Several vulnerabilities were discovered in the BIND8 DNS server by ISS
(Internet Security Services), including a remotely exploitable buffer
overflow. The first vulnerability is how named handles SIG records;
this buffer overflow can be exploited to obtain access to the victim
host with the privilege of the user the named process is running as.
By default, Mandrake Linux is configured to run the named process as
the named user. To successfully exploit this vulnerability, the
attacker must control an existing DNS domain and must be allowed to
perform a recursive query.
A possible work-around is to restrict recursive requests, however
MandrakeSoft encourages all users to upgrade to the provided BIND9
packages. You can also completely disable recursion by adding
"recursion no;" to the options section of /etc/named.conf.
Several Denial of Service problems also exist in BIND8 that allow
attackers to terminate the named process. At least one of these
vulnerabilities seems to be exploitable even when the attacker is
not permitted to perform recursive queries, so the work-around noted
above is not effective against this DoS.
Both problems are not reported to effect BIND9. As Linux-Mandrake
7.2 and Single Network Firewall 7.2 are the only supported distributions
to still ship BIND8, we have elected to upgrade to both a patched
version of BIND8 and BIND9. The BIND8 packages contain the patch
ISC made available late on the 13th, contrary to their original
advisory which called for them to be made available next week. Despite
this, however, MandrakeSoft encourages everyone who is able to upgrade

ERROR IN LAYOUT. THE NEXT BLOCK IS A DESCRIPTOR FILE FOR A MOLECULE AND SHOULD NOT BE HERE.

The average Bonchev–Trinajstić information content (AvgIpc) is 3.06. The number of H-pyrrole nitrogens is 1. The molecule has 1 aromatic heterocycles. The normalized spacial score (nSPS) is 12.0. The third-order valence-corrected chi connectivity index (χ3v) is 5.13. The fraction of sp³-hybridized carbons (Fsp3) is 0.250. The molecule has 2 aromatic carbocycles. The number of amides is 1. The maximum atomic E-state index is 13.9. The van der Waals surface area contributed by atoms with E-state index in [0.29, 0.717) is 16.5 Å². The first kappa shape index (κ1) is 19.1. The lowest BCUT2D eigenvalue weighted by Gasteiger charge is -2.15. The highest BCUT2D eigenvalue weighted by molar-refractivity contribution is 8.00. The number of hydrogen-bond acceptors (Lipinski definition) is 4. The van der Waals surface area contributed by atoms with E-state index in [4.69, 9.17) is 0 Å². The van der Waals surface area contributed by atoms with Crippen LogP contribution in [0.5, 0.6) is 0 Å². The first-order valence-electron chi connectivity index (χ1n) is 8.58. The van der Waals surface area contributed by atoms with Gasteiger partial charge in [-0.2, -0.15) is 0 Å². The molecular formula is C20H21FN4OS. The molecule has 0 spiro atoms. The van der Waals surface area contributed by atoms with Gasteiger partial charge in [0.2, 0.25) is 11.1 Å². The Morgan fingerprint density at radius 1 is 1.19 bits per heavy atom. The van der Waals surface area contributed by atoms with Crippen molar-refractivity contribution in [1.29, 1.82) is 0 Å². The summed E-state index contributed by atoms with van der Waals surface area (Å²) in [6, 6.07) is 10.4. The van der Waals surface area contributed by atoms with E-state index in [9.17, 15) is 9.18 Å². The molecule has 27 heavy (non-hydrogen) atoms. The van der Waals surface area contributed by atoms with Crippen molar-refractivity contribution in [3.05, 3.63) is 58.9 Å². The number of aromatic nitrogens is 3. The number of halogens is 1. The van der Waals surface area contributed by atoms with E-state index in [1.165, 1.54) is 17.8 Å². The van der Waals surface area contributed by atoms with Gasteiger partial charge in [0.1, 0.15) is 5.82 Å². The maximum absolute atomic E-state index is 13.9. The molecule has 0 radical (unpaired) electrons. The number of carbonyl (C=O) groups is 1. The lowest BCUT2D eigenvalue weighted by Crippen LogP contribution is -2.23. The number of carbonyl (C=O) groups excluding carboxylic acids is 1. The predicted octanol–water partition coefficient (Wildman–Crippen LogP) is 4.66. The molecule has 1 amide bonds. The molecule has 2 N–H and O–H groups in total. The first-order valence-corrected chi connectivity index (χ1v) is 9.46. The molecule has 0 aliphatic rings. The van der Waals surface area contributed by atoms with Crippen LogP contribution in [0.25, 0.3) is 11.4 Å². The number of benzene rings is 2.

to BIND9 rather than BIND8.
The MandrakeSoft security team wishes to apologize to MandrakeSoft
customers for not being able to provide timely fixes for this problem,
and regrets the inability of the ISC to work with the Internet community
at large to provide adequate protection to users of BIND.
f3ca1559f7d2fbe17a2ec6dab327bb7e 7.2/RPMS/bind-8.3.3-2.1mdk.i586.rpm 0ccd937ec59aa9775f79b05f62d4718c 7.2/RPMS/bind-9.2.1-2.3mdk.i586.rpm 783ab2327c7e7983a07a8043d3355bbb 7.2/RPMS/bind-devel-8.3.3-2.1mdk.i586.rpm bbf717f0f71098ab6c2293d9dbd1c1bd 7.2/RPMS/bind-devel-9.2.1-2.3mdk.i586.rpm 47a2418adcd190b22956407a667fbc9e 7.2/RPMS/bind-utils-8.3.3-2.1mdk.i586.rpm 56b9c086c299cdfd367ae87f14db711b 7.2/RPMS/bind-utils-9.2.1-2.3mdk.i586.rpm df34fbecce2e6c61695fcee11a525fea 7.2/RPMS/caching-nameserver-8.1-3.2mdk.noarch.rpm f9d914230ec37be01ad4d00abcde0280 7.2/SRPMS/bind-8.3.3-2.1mdk.src.rpm 8660bd628168c52478b0f766d0ab676c 7.2/SRPMS/bind-9.2.1-2.3mdk.src.rpm 904b9064763803d24afc79e7140146a4 7.2/SRPMS/caching-nameserver-8.1-3.2mdk.src.rpm
To upgrade automatically, use MandrivaUpdate.
Please verify the update prior to upgrading to ensure the integrity of the downloaded package. You can do this with the command :
rpm --checksig package.rpm
You can get the GPG public key of the Mandriva Security Team to verify the GPG signature of each RPM.
If you use MandrivaUpdate, the verification of md5 checksum and GPG signature is performed automatically for you.